Gardaí and teachers demand Government ensure they are vaccinated earlier

Upcoming teaching unions conferences want to ‘make sure the Government does another U-turn’ on vaccination schedule

The Association of Garda Sergeants and Inspectors (AGSI) has proposed a separate Covid-19 vaccination programme to run in parallel with the new age-based system for the general public.

The Association of Garda Sergeants and Inspectors (AGSI) has proposed a separate Covid-19 vaccination programme to run in parallel with the new age-based system for the general public.

 

Gardaí and teachers have urged the Government to introduce a separate Covid-19 vaccination programme to run in parallel with the new age-based system for the general public.

The general secretary of the Association of Garda Sergeants and Inspectors (AGSI) Antoinette Cunningham said on Sunday that her organisation was proposing that, in mass vaccination centres such as City West in Dublin, there could be separate streams that would provide vaccines side-by-side to both those in high-risk and front-line occupations such as gardaí and teachers, as well as to the general public based on their age.

Meanwhile, John Boyle, the general secretary of the primary teachers’ trade union, INTO, said a twin-track approach proposed by gardaí could easily be rolled out.

He suggested that given the scale of vaccination seen recently, gardaí and teachers could be vaccinated within a matter of a few days if the will was there. He said schools had been promised in February that teachers would be in the first 30 per cent of the population to be vaccinated.

“So therefore with 15 per cent done already, you would expect that we would have had our vaccines done by the end of June. Now it looks like the 124 special schools that were at the top of that queue, only 4,000 staff in those, that some of those teachers and special needs assistants are going to have to wait until August or September.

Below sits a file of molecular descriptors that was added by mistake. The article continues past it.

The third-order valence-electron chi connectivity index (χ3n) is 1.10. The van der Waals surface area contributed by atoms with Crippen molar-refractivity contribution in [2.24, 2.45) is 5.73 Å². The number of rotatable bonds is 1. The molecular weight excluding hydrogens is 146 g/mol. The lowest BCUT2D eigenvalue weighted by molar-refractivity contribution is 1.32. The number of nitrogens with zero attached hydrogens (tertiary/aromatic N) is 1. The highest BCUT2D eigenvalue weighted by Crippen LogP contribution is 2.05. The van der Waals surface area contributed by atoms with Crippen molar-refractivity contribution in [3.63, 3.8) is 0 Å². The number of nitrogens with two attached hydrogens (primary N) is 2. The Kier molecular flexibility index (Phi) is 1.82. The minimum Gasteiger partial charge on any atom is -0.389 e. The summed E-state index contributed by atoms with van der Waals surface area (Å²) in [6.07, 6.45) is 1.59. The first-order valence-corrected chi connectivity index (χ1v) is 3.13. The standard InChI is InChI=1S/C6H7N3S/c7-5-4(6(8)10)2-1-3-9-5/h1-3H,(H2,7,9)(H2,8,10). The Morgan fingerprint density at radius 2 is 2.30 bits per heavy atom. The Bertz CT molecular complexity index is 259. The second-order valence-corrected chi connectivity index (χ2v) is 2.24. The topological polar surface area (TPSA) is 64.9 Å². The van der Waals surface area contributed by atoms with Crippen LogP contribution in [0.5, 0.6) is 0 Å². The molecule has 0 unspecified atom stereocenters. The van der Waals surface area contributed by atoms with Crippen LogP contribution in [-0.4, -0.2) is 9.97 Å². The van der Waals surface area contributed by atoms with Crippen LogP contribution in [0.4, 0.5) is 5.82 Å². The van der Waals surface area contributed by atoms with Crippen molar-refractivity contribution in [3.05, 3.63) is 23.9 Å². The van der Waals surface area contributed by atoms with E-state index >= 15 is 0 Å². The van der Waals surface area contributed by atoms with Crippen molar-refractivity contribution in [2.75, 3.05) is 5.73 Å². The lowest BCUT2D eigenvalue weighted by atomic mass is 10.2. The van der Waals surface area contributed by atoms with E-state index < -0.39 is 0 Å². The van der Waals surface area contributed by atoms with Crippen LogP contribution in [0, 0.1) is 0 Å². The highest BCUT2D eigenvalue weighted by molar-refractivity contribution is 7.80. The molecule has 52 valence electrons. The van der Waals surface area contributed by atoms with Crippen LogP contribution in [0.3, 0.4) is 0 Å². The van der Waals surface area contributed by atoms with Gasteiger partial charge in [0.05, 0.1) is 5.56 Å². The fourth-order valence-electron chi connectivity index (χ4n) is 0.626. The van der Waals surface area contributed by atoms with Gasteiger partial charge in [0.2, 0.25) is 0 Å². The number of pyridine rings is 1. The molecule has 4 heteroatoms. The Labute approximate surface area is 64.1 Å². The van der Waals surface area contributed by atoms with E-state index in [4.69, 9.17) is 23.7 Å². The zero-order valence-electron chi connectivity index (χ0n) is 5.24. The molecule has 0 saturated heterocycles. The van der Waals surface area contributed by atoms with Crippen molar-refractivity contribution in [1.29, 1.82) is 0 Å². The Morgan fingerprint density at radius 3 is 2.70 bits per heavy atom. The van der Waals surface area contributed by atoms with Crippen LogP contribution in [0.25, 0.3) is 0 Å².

“We are not going to suffer that.”

Mr Boyle said in addition there were also people in special classes – about 5,500 staff who had been expecting to be at the top of the vaccination queue — who now because of their age may have to wait. He said they would not even have immunity built up by September when schools were scheduled to re-open again.

Speaking on RTÉ’s This Week programme on Sunday, he said that there had been a big breach of trust and faith. Mr Boyle forecast that there would be “a lot of ire and frustration” expressed at the teacher trade union conferences which start on Tuesday.

He said the strategy of the three teaching unions would be “to make sure the Government does another U-turn” on its vaccination schedule. He said the unions wanted the Government “to come up with a creative plan” to ensure that the 30 per cent of the population to be vaccinated first included teachers, front-line staff in education, secretaries, caretakers and special needs assistants, as well as gardaí and others in at-risk occupations.

Ms Cunningham also told the programme that her association could not understand why the undertaking given previously by the Minister for Justice that gardaí would be vaccinated as soon as possible after vulnerable people could not be adhered to.